With the A-shares closing Friday at $430,160, that means the stock is trading 16% below my estimate of its intrinsic value.

3) In my June 11 e-mail, I wrote:

Justin Hughes of hedge fund Phase 2 Partners just sent me a bullish report he prepared on insurer HCI Group (HCI), Unlocking a Flood of Value: TypTap + HCI = $300+, which he gave me permission to share first with my readers.

I haven't done the work on HCI Group personally. But I do not doubt that Justin's analysis is correct, given his more than two-decades-long track record doing long-short investing in the financial services sector. I first met him when he spoke at my shorting conference in May 2018, where he pitched the online trading platform Plus500 (PLUS.L), which subsequently declined by 66%.

HCI shares closed that day at $91.

On Thursday, the company reported strong second-quarter earnings and disclosed that it has filed a draft registration statement to take public its subsidiary, TypTap Insurance Group, just as Justin predicted. On Friday, the stock closed up 18% at $115.64.

I e-mailed Justin for an update, and he replied:

With the company confirming the filing of an S-1 to take TypTap public, this is playing out faster than we anticipated. We believe that TypTap, which is profitable, will compare very favorably to its InsurTech peers, all of which report losses.

Even before the initial public offered is completed, as investors come to realize how highly TypTap is likely to be valued, we believe HCI shares will rise to over $200.

Thanks for sharing this great idea with my readers, Justin!

4) I flew to Boston on Saturday morning to give my nephew and cousin's son (and their families) a tour of Harvard, where my nephew might be applying in a few months.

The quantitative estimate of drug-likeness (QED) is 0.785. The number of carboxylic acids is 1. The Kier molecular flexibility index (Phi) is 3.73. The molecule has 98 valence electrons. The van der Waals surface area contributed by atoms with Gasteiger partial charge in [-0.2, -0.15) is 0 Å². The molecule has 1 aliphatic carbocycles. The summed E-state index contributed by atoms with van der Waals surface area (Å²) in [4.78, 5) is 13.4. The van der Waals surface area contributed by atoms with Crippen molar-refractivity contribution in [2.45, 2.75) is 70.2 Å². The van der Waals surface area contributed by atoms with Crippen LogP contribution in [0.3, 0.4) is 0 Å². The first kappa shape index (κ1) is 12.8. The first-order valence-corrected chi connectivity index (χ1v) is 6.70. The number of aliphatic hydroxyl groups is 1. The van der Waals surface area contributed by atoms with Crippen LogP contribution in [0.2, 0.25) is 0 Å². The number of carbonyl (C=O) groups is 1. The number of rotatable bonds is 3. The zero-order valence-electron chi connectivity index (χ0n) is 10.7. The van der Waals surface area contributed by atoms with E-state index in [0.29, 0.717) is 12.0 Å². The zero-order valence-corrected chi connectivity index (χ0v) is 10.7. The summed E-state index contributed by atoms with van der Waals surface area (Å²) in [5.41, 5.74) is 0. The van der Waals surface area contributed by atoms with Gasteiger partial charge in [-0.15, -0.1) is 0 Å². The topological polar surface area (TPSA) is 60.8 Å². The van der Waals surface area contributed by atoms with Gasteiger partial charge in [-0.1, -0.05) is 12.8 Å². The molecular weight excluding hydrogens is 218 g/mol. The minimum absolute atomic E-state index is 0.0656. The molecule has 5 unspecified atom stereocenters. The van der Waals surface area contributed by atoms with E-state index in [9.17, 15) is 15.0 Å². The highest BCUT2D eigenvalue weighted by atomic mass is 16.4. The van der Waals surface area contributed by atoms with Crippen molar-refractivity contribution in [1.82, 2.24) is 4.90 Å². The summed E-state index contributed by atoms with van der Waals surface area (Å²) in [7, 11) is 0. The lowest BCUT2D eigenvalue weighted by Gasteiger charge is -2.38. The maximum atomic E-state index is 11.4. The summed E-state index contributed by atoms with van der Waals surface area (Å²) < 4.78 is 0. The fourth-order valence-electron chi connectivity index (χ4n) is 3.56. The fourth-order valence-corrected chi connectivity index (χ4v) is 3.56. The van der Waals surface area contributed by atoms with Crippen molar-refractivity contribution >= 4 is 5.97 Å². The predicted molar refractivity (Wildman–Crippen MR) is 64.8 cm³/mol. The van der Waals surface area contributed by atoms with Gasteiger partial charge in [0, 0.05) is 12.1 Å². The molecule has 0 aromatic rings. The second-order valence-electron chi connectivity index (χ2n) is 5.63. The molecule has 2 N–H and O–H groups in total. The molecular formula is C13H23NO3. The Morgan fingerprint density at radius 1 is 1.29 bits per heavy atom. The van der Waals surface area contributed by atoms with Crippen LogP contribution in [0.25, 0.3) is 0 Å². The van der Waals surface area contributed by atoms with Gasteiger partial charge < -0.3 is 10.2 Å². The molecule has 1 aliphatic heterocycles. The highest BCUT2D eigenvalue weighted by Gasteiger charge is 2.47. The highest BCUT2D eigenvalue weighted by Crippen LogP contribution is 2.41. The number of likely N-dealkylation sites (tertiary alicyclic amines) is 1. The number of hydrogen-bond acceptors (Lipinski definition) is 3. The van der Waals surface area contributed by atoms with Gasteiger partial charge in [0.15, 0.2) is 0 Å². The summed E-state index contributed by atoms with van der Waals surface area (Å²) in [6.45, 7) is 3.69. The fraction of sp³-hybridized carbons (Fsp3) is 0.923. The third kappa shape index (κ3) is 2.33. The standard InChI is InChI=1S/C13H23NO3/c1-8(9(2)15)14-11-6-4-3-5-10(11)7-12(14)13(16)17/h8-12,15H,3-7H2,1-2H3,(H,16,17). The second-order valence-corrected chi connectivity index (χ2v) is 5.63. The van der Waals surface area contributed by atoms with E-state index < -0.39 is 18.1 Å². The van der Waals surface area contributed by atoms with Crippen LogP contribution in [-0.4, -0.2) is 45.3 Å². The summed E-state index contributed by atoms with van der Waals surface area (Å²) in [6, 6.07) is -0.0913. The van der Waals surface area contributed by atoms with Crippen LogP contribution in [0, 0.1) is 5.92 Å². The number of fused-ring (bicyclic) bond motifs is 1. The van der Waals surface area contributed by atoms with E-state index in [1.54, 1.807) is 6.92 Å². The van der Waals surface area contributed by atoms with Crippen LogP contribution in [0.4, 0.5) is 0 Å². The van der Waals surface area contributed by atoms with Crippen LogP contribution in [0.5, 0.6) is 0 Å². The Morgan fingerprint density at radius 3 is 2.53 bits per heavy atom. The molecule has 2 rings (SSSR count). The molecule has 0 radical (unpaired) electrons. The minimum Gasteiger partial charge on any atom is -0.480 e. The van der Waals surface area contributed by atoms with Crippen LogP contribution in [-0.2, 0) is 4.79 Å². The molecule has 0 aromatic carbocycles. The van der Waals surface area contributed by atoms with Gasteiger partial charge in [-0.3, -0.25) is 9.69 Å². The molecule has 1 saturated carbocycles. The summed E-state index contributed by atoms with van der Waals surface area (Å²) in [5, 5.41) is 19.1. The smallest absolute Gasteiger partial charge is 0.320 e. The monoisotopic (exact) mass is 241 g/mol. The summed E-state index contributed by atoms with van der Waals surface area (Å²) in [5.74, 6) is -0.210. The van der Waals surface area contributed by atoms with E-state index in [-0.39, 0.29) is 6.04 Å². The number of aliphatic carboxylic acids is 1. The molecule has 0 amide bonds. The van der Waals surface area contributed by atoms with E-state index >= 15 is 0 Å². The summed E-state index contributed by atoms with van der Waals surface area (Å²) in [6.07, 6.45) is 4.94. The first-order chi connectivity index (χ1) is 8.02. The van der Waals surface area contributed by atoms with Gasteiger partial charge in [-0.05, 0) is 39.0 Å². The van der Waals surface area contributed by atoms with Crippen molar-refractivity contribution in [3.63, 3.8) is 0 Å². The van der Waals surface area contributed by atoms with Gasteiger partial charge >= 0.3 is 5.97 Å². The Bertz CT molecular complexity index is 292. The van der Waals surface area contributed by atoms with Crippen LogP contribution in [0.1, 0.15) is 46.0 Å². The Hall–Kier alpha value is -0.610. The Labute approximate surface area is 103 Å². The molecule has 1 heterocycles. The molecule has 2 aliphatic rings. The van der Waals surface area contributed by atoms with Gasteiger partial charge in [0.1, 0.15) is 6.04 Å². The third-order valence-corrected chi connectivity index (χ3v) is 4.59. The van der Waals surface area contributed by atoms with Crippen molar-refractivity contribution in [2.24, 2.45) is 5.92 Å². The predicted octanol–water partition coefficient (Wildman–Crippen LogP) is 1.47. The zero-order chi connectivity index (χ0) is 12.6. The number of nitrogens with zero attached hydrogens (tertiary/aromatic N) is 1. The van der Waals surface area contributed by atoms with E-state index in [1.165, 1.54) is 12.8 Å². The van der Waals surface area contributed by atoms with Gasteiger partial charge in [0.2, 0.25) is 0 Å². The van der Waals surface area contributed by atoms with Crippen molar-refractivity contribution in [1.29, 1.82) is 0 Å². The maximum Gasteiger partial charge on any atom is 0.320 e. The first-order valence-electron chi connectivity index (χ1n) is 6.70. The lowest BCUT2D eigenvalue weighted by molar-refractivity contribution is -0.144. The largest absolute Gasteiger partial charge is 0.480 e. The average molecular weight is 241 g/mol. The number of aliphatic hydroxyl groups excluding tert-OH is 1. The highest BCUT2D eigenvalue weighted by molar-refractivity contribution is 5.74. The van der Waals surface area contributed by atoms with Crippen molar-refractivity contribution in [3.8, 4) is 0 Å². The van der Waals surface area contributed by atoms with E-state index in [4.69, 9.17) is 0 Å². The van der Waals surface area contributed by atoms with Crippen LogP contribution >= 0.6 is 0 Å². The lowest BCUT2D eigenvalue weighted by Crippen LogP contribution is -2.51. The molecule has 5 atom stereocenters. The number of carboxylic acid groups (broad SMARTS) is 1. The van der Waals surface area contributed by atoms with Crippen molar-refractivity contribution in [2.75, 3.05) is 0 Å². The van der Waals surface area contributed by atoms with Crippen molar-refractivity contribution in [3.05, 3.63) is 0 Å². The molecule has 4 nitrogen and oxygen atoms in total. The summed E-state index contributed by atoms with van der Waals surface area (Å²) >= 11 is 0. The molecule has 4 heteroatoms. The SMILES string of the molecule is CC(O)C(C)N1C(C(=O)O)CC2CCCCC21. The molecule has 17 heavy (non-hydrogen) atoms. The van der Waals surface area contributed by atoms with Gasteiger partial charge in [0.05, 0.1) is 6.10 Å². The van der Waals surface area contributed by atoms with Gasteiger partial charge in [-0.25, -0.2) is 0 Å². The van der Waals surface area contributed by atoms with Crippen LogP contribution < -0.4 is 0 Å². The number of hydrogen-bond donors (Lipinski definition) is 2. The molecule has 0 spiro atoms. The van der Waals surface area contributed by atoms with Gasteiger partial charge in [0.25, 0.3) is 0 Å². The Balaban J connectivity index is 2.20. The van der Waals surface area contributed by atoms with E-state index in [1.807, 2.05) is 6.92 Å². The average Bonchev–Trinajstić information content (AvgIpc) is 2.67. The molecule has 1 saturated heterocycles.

I hadn't been back since my 30th reunion two years ago – the trip brought back memories! It also gave me the chance to tell two of my favorite jokes:

Question: How do you know if someone went to Harvard?
Answer: Don't worry, they'll tell you!

Question: How many Harvard guys does it take to change a light bulb?
Answer: One to hold the bulb while the world turns around him!

Here's a picture of us on the steps of Widener Library:

We then drove two hours to Lake Sunapee, New Hampshire, for our annual week-long gathering with extended family – the first time in two years we've been able to be together. Here's a picture of roughly half our crew – 21 of us (plus the two most beloved members of our family, Phoebe and Rosie!) – at the local ice cream place yesterday:

Eight of us ran in a local 5K race yesterday morning with about 150 other folks. It didn't attract any elite runners, but we're still proud of ourselves for taking four of the top 13 spots: my cousin Alex, a former 2:21 marathoner and U.S. record-holder in the 50K, was second, his son James was eighth, my oldest daughter Alison was 11th (winning the women's division by only two seconds!), and I was 13th.

Here's a picture of all of us at the starting line:

Best regards,


Whitney Tilson
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About Whitney Tilson

Prior to creating Empire Financial Research, Whitney Tilson founded and ran Kase Capital Management, which managed three value-oriented hedge funds and two mutual funds. Starting out of his bedroom with only $1 million, Tilson grew assets under management to more than $200 million.

Tilson graduated magna cum laude from Harvard College with a bachelor's degree in government in 1989. After college, he helped Wendy Kopp launch Teach for America and then spent two years as a consultant at the Boston Consulting Group. He earned his MBA from Harvard Business School in 1994, where he graduated in the top 5% of his class and was named a Baker Scholar.